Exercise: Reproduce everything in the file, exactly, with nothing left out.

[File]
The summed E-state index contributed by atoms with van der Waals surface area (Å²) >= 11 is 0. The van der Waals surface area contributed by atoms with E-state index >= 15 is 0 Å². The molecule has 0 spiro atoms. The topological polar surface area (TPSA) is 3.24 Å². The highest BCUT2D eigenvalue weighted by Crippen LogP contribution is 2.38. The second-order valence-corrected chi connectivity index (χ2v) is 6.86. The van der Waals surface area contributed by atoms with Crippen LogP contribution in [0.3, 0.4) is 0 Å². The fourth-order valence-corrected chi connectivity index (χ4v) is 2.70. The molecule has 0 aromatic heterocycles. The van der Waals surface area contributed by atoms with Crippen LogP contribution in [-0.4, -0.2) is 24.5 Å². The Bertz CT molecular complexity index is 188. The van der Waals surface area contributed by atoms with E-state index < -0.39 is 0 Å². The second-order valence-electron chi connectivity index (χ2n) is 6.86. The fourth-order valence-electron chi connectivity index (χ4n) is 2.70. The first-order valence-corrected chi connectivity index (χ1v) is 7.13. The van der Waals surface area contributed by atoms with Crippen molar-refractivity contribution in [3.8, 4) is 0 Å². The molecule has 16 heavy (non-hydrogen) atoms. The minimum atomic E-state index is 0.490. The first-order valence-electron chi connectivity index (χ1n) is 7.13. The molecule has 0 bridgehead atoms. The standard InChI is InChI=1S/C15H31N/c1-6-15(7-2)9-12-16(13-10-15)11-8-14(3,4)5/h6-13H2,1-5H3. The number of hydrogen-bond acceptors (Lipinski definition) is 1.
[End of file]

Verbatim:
The summed E-state index contributed by atoms with van der Waals surface area (Å²) >= 11 is 0. The van der Waals surface area contributed by atoms with E-state index >= 15 is 0 Å². The molecule has 0 spiro atoms. The topological polar surface area (TPSA) is 3.24 Å². The highest BCUT2D eigenvalue weighted by Crippen LogP contribution is 2.38. The second-order valence-corrected chi connectivity index (χ2v) is 6.86. The van der Waals surface area contributed by atoms with Crippen LogP contribution in [0.3, 0.4) is 0 Å². The fourth-order valence-corrected chi connectivity index (χ4v) is 2.70. The molecule has 0 aromatic heterocycles. The van der Waals surface area contributed by atoms with Crippen LogP contribution in [-0.4, -0.2) is 24.5 Å². The Bertz CT molecular complexity index is 188. The van der Waals surface area contributed by atoms with E-state index < -0.39 is 0 Å². The second-order valence-electron chi connectivity index (χ2n) is 6.86. The fourth-order valence-electron chi connectivity index (χ4n) is 2.70. The first-order valence-corrected chi connectivity index (χ1v) is 7.13. The van der Waals surface area contributed by atoms with Crippen molar-refractivity contribution in [3.8, 4) is 0 Å². The molecule has 16 heavy (non-hydrogen) atoms. The minimum atomic E-state index is 0.490. The first-order valence-electron chi connectivity index (χ1n) is 7.13. The molecule has 0 bridgehead atoms. The standard InChI is InChI=1S/C15H31N/c1-6-15(7-2)9-12-16(13-10-15)11-8-14(3,4)5/h6-13H2,1-5H3. The number of hydrogen-bond acceptors (Lipinski definition) is 1.